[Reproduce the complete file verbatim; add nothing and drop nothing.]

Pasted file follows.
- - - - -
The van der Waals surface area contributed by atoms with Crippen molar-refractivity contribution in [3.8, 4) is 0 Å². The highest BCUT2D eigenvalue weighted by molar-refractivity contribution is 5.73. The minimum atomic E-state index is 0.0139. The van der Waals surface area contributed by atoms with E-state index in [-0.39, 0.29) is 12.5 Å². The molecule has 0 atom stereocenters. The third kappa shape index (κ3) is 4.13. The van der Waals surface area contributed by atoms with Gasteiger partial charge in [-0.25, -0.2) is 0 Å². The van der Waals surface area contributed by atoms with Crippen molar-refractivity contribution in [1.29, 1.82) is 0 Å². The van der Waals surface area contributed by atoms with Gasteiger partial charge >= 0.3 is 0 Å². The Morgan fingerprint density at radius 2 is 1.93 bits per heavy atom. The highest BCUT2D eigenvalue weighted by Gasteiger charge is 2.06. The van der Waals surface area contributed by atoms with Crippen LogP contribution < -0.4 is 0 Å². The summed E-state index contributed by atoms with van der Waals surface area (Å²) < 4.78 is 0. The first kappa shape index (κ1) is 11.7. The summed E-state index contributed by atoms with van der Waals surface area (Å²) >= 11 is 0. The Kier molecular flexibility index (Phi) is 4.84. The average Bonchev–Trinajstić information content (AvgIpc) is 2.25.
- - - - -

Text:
The van der Waals surface area contributed by atoms with Crippen molar-refractivity contribution in [3.8, 4) is 0 Å². The highest BCUT2D eigenvalue weighted by molar-refractivity contribution is 5.73. The minimum atomic E-state index is 0.0139. The van der Waals surface area contributed by atoms with E-state index in [-0.39, 0.29) is 12.5 Å². The molecule has 0 atom stereocenters. The third kappa shape index (κ3) is 4.13. The van der Waals surface area contributed by atoms with Gasteiger partial charge in [-0.25, -0.2) is 0 Å². The van der Waals surface area contributed by atoms with Crippen molar-refractivity contribution in [1.29, 1.82) is 0 Å². The van der Waals surface area contributed by atoms with Gasteiger partial charge >= 0.3 is 0 Å². The Morgan fingerprint density at radius 2 is 1.93 bits per heavy atom. The highest BCUT2D eigenvalue weighted by Gasteiger charge is 2.06. The van der Waals surface area contributed by atoms with Crippen LogP contribution < -0.4 is 0 Å². The summed E-state index contributed by atoms with van der Waals surface area (Å²) < 4.78 is 0. The first kappa shape index (κ1) is 11.7. The summed E-state index contributed by atoms with van der Waals surface area (Å²) >= 11 is 0. The Kier molecular flexibility index (Phi) is 4.84. The average Bonchev–Trinajstić information content (AvgIpc) is 2.25.